According to JPMorgan Chase & Co., the monthly issuance of subprime mortgage and home equity loan-backed securities stood at $2.65 billion through October 19th, marking a 94 percent decline from volume a year ago.
Since July 1st, only $12.36 billion in MBS have been issued, a whopping 60 percent decrease from the total volume achieved in the month of June alone.
Through October 19th, $213.18 billion in subprime and home equity loan MBS were sold, a dramatic decline of 53 percent from the same time last year.
Subprime and home equity MBS accounted for 44 percent of the total MBS volume through October 19th, down a sizable 64 percent from the same time last year.
Interestingly, not a single subprime or home equity loan MBS was issued during the week ended October 18th, as investors continue to treat the investments like the plague.
Mortgage-backed securities, once favored as a hot investment by hedge funds and investment banks have fallen out of vogue as rising delinquency rates and defaults have severely dampened demand.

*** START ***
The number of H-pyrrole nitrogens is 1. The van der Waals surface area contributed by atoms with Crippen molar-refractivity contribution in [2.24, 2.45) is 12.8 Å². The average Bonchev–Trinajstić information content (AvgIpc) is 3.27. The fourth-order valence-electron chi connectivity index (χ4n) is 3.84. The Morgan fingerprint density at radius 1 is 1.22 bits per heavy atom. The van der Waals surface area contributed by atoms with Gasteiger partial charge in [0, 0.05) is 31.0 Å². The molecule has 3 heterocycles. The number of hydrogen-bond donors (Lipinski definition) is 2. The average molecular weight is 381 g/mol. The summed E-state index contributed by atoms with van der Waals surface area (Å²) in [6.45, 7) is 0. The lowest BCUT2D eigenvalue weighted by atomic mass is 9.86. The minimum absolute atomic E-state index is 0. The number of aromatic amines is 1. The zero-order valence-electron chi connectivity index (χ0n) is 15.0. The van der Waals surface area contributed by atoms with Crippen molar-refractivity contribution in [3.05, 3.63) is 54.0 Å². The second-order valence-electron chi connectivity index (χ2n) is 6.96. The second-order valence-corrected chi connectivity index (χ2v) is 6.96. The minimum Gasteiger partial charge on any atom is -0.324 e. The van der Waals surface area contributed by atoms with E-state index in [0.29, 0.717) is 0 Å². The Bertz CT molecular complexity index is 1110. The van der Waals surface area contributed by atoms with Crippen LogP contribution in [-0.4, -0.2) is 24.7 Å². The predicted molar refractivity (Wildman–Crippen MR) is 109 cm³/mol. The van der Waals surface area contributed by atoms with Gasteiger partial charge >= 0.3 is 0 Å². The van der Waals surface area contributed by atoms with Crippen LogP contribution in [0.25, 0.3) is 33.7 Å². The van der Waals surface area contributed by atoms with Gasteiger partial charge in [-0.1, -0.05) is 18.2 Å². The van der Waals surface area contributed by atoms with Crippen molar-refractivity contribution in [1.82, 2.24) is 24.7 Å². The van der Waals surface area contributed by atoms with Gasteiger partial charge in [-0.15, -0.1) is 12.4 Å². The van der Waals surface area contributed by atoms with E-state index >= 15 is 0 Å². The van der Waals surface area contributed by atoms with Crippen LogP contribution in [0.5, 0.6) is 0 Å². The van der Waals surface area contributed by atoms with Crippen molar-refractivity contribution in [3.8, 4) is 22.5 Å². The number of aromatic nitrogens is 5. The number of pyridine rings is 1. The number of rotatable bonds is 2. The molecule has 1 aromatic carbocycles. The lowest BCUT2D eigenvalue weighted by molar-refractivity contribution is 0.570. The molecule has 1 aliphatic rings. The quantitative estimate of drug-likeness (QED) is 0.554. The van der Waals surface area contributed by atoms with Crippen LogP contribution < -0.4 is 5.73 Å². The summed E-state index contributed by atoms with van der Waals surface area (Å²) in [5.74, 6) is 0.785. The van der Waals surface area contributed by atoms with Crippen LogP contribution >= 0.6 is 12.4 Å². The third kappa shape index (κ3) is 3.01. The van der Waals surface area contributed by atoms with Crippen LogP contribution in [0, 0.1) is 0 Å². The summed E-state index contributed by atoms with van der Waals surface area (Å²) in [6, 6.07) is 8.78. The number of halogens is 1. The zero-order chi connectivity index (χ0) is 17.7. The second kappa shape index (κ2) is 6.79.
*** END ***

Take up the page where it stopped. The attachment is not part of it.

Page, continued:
Recently, many banks and mortgage lenders have either withdrawn from making non-conforming loans, or have reluctantly chosen to keep loans that can’t be sold to Fannie and Freddie on their books.
For deposit banks, this has been a somewhat viable option, but many smaller lenders that relied on the secondary mortgage market for profits have either ceased operations or shut down completely.
Most lenders at this point are completely focused on conforming loans, those which can be sold to government-sponsored entities Fannie Mae and Freddie Mac.
Mortgage loans that don’t fit conforming underwriting guidelines, including jumbo loans that are essentially a necessity in expensive markets in the U.S., are becoming increasingly difficult to sell, forcing banks and lenders to charge a higher mortgage rate to assume risk and keep them in-house.